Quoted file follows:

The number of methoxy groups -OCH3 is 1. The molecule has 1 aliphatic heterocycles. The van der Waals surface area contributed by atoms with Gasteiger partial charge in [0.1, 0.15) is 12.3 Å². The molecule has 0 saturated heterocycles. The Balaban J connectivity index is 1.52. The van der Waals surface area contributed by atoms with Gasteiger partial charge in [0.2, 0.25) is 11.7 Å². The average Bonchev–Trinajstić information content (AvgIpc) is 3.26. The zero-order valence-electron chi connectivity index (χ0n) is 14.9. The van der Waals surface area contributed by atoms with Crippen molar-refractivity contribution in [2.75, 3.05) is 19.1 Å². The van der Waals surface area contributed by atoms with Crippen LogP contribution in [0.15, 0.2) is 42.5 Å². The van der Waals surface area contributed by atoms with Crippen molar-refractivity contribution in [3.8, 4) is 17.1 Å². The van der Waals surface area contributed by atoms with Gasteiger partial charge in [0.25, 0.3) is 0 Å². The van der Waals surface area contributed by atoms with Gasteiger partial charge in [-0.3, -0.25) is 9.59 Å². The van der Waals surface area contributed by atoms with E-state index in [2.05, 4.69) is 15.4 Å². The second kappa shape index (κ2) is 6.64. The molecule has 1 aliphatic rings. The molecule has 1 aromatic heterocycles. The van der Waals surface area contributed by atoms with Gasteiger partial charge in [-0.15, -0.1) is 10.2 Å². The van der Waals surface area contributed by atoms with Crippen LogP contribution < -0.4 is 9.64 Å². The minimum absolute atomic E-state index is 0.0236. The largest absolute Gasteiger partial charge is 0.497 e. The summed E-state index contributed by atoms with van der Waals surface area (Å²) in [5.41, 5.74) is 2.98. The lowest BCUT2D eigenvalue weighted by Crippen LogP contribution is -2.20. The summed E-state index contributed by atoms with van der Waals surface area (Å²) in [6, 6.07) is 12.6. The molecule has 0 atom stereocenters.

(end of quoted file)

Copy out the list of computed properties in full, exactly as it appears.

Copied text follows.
The number of methoxy groups -OCH3 is 1. The molecule has 1 aliphatic heterocycles. The van der Waals surface area contributed by atoms with Gasteiger partial charge in [0.1, 0.15) is 12.3 Å². The molecule has 0 saturated heterocycles. The Balaban J connectivity index is 1.52. The van der Waals surface area contributed by atoms with Gasteiger partial charge in [0.2, 0.25) is 11.7 Å². The average Bonchev–Trinajstić information content (AvgIpc) is 3.26. The zero-order valence-electron chi connectivity index (χ0n) is 14.9. The van der Waals surface area contributed by atoms with Crippen molar-refractivity contribution in [2.75, 3.05) is 19.1 Å². The van der Waals surface area contributed by atoms with Crippen LogP contribution in [0.15, 0.2) is 42.5 Å². The van der Waals surface area contributed by atoms with Crippen molar-refractivity contribution in [3.8, 4) is 17.1 Å². The van der Waals surface area contributed by atoms with Gasteiger partial charge in [0.25, 0.3) is 0 Å². The van der Waals surface area contributed by atoms with Gasteiger partial charge in [-0.3, -0.25) is 9.59 Å². The van der Waals surface area contributed by atoms with E-state index in [2.05, 4.69) is 15.4 Å². The second kappa shape index (κ2) is 6.64. The molecule has 1 aliphatic rings. The molecule has 1 aromatic heterocycles. The van der Waals surface area contributed by atoms with Gasteiger partial charge in [-0.15, -0.1) is 10.2 Å². The van der Waals surface area contributed by atoms with Crippen LogP contribution < -0.4 is 9.64 Å². The minimum absolute atomic E-state index is 0.0236. The largest absolute Gasteiger partial charge is 0.497 e. The summed E-state index contributed by atoms with van der Waals surface area (Å²) in [5.41, 5.74) is 2.98. The lowest BCUT2D eigenvalue weighted by Crippen LogP contribution is -2.20. The summed E-state index contributed by atoms with van der Waals surface area (Å²) in [6, 6.07) is 12.6. The molecule has 0 atom stereocenters.